Mission Hill reveled at this year’s Saturday celebration of ghouls and ghosts with an even bigger and better Halloween on the Hill, sponsored by the Mission Hill Youth Collaborative (MHYC). Hundreds of goblins, large and small, enjoyed the spooky sojourn through the expanded haunted house at the Tobin Community Center, and next door, the little ones rode ponies (always a hit) on Jason Savage’s parking lot.
Costumed mobs of kiddos solicited candy at local businesses manned by college volunteers in MHYC shirts throughout the neighborhood. Face painting, games, music, a drum circle from Sociedad Latina, pumpkins and apples from the Farmers Market and the Health Movement, and even free toothbrushes from Great Hill Dental were presented.
Local businesses opening their decorated doors this year include Lilly’s Gourmet Pasta, Kush Groove Apparel, The Puddingstone, Sully’s Barbershop, Halal Indian Cuisine, JP Licks, Kwik-E Subs and Penguin Pizza. Thank you to the wide array of institutions and groups who donated money and volunteers to make the 2015 Halloween on the Hill such a success for the children. Nobody does it like us.
It is fitting to recognize the vision and brilliance of the Tobin Center’s chief John Jackson once again. John’s eye for talent led him to hire a real rising star to head up the MHYC after Maggie Casey moved on earlier this year. Hometown product Claire Comeau (she grew up in the Whittier Street Development) brings intelligence, organization and common sense to her role in coordinating the many MHYC programs. As a young mother of two boys (with another child on the way), Claire brought a focus on safety to this year’s Halloween activities. In addition to her many efforts, Claire is earning her master’s degree at Simmons. I predict great things from this charming dynamo and congratulate her on a job well done.
Another annual mainstay, the Mission Hill Road Race was huge hit on Oct. 24. Runners and walkers of all abilities grinded their way through the hilly course, while neighbors cheered them on from the sidewalks and front porches. Proceeds from the event go to the upkeep of the breathtaking Kevin Fitzgerald Park off of St. Alphonsus Street.
The mayor and the local pols were there, as well as oldsters, youngsters and students who’ve developed a genuine affection for this urban gem of a neighborhood. The colleges competed for the Pudding Pot trophy and prizes were awarded for various ages and levels. My own personal award for most clever running outfit this year goes to Beta Burger owner Adrian Wong. He ran a very respectable time, while adorned as a giant hamburger to promote his new business across from the Roxbury Crossing T Station. Is Adrian posing a subtle challenge to neighbor Mash Abdirahman to run next year’s race dressed as a falafel? We’ll see.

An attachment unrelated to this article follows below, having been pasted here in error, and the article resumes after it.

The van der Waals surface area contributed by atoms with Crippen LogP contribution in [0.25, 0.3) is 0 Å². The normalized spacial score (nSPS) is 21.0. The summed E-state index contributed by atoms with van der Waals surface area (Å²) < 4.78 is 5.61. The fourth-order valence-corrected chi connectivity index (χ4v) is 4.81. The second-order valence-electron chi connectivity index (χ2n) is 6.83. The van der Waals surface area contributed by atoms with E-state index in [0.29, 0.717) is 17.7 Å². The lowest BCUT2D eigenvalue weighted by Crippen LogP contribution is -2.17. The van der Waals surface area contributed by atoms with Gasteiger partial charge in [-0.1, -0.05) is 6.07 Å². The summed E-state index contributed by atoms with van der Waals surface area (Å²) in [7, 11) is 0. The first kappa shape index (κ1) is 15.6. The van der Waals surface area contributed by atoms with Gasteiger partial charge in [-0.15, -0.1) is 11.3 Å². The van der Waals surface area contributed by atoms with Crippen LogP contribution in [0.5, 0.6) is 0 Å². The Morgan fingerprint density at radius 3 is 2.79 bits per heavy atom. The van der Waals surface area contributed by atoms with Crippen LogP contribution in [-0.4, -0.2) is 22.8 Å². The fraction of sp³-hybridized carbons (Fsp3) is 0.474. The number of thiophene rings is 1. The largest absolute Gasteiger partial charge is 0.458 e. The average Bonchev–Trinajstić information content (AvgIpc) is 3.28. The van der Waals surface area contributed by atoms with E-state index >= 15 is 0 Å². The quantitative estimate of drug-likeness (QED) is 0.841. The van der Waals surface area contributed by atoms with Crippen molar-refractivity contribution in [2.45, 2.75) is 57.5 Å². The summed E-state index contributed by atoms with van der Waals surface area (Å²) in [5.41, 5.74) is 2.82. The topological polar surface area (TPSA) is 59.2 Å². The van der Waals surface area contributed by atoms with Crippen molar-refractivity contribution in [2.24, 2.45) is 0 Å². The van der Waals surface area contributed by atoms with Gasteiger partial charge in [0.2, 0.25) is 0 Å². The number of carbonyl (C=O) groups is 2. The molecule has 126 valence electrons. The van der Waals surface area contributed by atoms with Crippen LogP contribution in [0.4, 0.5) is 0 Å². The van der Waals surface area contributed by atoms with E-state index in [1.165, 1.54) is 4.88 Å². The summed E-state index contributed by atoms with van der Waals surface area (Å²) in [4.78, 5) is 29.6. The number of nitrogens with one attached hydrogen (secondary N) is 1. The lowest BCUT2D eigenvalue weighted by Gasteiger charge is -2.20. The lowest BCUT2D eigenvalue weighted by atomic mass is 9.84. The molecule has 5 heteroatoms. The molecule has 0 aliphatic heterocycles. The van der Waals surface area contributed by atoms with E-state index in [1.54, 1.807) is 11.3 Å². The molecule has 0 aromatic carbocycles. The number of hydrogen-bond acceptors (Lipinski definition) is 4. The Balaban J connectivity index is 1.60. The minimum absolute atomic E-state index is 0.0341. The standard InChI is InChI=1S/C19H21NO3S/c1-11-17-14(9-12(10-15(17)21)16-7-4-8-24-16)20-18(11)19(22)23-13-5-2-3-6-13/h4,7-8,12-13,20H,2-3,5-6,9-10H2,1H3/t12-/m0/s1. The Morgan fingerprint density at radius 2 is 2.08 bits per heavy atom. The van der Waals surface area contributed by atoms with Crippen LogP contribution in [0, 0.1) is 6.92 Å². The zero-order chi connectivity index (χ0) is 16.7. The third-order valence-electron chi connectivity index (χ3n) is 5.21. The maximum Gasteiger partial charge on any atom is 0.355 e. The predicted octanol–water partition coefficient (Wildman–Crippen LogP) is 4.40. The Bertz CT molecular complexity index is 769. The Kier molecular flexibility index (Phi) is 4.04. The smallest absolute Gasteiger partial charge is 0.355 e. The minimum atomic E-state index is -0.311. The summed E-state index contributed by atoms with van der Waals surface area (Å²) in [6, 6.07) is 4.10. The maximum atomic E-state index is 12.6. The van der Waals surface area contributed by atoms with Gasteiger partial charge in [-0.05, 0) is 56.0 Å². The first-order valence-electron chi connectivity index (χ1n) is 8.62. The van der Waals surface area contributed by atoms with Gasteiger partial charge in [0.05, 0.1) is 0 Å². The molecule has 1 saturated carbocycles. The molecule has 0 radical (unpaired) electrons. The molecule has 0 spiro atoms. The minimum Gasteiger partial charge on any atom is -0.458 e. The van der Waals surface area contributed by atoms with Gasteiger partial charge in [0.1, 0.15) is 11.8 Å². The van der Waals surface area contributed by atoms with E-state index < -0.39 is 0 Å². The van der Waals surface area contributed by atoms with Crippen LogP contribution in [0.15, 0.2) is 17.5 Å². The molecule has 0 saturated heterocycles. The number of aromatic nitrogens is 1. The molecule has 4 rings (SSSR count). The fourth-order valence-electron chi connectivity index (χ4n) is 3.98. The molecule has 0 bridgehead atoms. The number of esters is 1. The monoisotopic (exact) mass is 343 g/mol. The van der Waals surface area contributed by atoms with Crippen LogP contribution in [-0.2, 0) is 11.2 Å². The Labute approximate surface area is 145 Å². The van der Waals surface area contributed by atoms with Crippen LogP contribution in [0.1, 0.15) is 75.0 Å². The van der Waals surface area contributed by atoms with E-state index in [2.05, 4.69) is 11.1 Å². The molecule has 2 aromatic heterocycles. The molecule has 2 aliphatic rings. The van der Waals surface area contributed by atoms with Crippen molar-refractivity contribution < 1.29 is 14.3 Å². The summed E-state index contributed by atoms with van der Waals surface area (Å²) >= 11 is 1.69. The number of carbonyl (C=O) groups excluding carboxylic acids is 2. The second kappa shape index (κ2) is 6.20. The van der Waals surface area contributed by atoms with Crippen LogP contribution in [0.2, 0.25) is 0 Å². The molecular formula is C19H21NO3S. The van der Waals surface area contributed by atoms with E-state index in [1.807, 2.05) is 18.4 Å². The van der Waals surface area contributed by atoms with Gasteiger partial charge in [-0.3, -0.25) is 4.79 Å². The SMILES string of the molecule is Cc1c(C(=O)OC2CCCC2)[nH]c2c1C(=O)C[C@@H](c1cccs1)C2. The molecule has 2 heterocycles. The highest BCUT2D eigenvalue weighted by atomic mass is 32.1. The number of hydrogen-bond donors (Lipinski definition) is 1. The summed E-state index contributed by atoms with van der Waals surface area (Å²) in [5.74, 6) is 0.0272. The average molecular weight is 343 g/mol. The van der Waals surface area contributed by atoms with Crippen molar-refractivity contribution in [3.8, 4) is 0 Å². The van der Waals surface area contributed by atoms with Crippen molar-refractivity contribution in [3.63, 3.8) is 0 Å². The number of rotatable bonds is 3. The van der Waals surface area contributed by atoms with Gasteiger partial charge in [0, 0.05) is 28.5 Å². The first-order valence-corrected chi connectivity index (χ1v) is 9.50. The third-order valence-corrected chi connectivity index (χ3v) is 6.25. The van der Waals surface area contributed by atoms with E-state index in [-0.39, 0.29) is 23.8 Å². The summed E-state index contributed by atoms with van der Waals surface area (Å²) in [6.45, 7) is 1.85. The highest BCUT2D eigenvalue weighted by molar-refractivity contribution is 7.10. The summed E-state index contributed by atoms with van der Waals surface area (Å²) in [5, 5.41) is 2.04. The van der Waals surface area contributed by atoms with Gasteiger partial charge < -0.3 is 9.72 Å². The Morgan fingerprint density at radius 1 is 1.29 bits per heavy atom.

While visiting the senior bingo at Roxbury Tenants of Harvard last week, one of my favorite lifelong residents Ellen Saucier told me a wonderful story about her son’s longtime girlfriend Sarah Demires. That week’s scuttlebutt was about the MBTA bus #2093 on the Route 39 outbound, which jumped the sidewalk at the Brigham Circle monument and stopped just short of the benches and flagpole on Sunday night, Oct. 25.
Susan was on board as a passenger and noticed that the bus was weaving and could see that the operator was trembling. She raced to the front to assist the driver, who by then was slumping over at the wheel experiencing a seizure, applied the brakes and brought the massive vehicle to a stop. The half-filled shuttle’s passengers breathed a sigh of relief and emergency vehicles responded immediately for the operator. Sarah has earned the appreciation of the entire neighborhood for her quick thinking selflessness.
A new restaurant wishes to open shop at 1508 Tremont Street at the corner of Burney Street across from the library. Ben Johnson and David Cawley, the popular owners of the highly successful Blarney Stone Restaurant in Fields Corner, wish to open a restaurant similar to the Paramount cafes in Beacon Hill and South Boston. They recently made presentations before the Community Alliance, Neighborhood Housing Services and the Main Streets boards. They are scheduled to meet with other people in the neighborhood in the coming weeks. It’s nice to see such well-established business owners wishing to invest their dollars in what they perceive as a booming future in Mission Hill.
The new Tremont Street lights have been installed by the Public Works Department, as well as an upgrade of the underground wiring system. What an improvement in both luminescence and appearance. These stylish black apparatuses cry out for decoration for the upcoming holidays. Five-foot tall lamppost lights in the shape of snowflakes appear to be the most popular choice. If you wish to assist Mission Hill Main Streets with the purchase of pole-mounted decorations, please refer to our Thanksgiving ad in this month’s Gazette.
Finally, I concur with Concord’s Henry David Thoreau who said, “I am grateful for what I am and have, my thanksgiving is perpetual.” However, there is something special about the Thanksgiving Holiday that has always made it my favorite day of the year. This uniquely American celebration focuses on family and friends gathering around a sumptuous meal and expressing gratitude for their good fortune. Please accept my gratitude and have a wonderful holiday.